The idea that artists can make a living performing is just not going to happen. Too few venues and too many wanna-be artists and nobody wants to go sit in some smokey bar every time they want to listen to music. Live music is great and all, but when you end up paying $30 for a nobody artist and suffer thru the entire evening for 3 good songs you quickly sour on the whole idea.

  • by cdrguru (88047) on Friday February 01, 2013 @06:45PM (#42767037) Homepage

    Those minstrels got paid - and generally paid pretty good. They got to eat while many of their fellows were starving on the little plot of land they were working for the Earl or whatever. And they wandered from town to town because no town could afford to keep them very long.

    Make no mistake, these folks were living pretty high compared to the rest of society in those times.

    Sure, you can make your own music for yourself. Don't plan on selling it, though, because everyone else can make their own music also. Or, you can listen to other people's music for free - just pay the membership fee for the service and you have your choice. Of course, not even the streaming service is very profitable, much less the artists - there is no money in it anywhere.

    Music for the last hundred years or so has been driven by promotion. You hear about it because people are paying to make sure you hear about it. There are (were?) magazines dedicated to music promotion. AM and FM radio have been driven because of promotion. Free concerts have existed because of promotion - where the artist gets paid but nobody paid any admission. This is all coming to an end and the end of the road is no more promotion - you hear about what you hear about and you don't hear about anything very much.

    Maybe it is a more eglitarian form of entertainment, but it means the end of things like a common cultural reference. A band is never going to escape their locality, which might be geographic or it might be a very narrowly focused group of people, or both. It means that you can never talk to someone that you just met about a band you both have heard of.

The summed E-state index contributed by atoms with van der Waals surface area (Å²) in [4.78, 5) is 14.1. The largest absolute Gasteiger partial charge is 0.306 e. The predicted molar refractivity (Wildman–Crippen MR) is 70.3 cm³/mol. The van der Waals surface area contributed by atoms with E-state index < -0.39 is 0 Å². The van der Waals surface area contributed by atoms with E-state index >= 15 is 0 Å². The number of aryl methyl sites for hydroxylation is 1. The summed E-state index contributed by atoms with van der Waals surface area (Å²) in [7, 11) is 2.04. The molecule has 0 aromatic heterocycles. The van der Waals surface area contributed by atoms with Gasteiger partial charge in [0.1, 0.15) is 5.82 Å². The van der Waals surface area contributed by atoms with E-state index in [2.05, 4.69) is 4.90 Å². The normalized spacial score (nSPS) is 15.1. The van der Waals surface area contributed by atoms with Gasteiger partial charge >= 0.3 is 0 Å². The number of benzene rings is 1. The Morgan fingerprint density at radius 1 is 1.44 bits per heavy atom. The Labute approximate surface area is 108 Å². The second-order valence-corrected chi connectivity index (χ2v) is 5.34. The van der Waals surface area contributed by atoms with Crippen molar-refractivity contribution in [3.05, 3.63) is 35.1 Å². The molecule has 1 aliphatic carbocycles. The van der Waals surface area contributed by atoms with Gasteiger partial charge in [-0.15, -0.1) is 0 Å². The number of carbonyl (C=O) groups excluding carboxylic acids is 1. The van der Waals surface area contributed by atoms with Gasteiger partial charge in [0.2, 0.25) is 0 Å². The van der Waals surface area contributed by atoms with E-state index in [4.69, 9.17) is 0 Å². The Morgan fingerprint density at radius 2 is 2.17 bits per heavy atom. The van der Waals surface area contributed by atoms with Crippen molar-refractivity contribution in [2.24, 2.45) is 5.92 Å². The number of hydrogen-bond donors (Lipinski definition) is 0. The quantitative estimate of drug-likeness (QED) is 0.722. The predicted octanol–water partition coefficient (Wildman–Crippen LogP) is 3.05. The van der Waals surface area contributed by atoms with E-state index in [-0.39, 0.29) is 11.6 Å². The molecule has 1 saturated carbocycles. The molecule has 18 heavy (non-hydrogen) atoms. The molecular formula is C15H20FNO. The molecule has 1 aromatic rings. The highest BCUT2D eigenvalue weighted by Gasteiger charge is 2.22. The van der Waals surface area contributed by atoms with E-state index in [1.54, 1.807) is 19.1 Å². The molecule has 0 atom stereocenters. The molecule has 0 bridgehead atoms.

• by godrik (1287354) on Friday February 01, 2013 @06:54PM (#42767129)

    I am not really surprised. It looks like the amount of offer in music grows with time. There is more directors and composers than before. According to [1], there are 2.5 more music director and composer than 3 years ago while the number of musician appears to have decrease by roughly 10% in the same time. Since 99, it went from 52K people to 67K people. So there are 15% more people to pay. Meanwhile the US population only increase 12% [2].
    I do not think the average entertainement of famillies changed a lot but if anything the music budget went down. So I am really not surprised.

    Moreover, I feel like Internet concentrated music interest on a smaller number of artists which performs better than anybody else for no good reason. I mean gangnam style from psy shipped more than 6 millions albums in not even a year [3].

    I do not know the artist that is speaking and I never listen to her music. But she is a cello artist which is not a popular style. So of course making money out of it is difficult. Yet her income increased according to her own numbers [4].

    The real numbers we lack are the numbers from 10 or 15 years ago. How much money did an independent artist make in the 90's ? Is it really worse in 2013? (I ma not saying it is not, I am asking a real question)

    [1] http://money.futureofmusic.org/how-many-musicians-are-there/ [futureofmusic.org]
    [2] http://en.wikipedia.org/wiki/Demographics_of_the_United_States [wikipedia.org]
    [3] http://en.wikipedia.org/wiki/Gangnam_Style [wikipedia.org]
    [4] https://docs.google.com/spreadsheet/ccc?key=0AkasqHkVRM1OdGhjdExSMzYyMXFZUkZNSUJrY3MwNXc&pli=1#gid=0 [google.com]

  • by asmkm22 (1902712) on Friday February 01, 2013 @06:57PM (#42767161)

    I just looked at the spreadsheet in question (found here: https://docs.google.com/spreadsheet/ccc?key=0AkasqHkVRM1OdEJFUnhyNFFkZjVSUWxhWGl1dE9lQXc#gid=4 [google.com]) and found that all told, she made 82k in a six month period. She's hardly living hand to mouth at some dead end job she hates.

    Does her income from streaming services compare at all to what she gets through iTunes? No, but it's just a little extra icing on the cake for basically no work on her part, especially considering her style of music is unlikely to have much of a traditional fanbase (radio, top 40, etc). The nice thing about it all is that, as she gains more media exposure and traction, the basic infrastructure is already in place for her to make more as she gains new fans.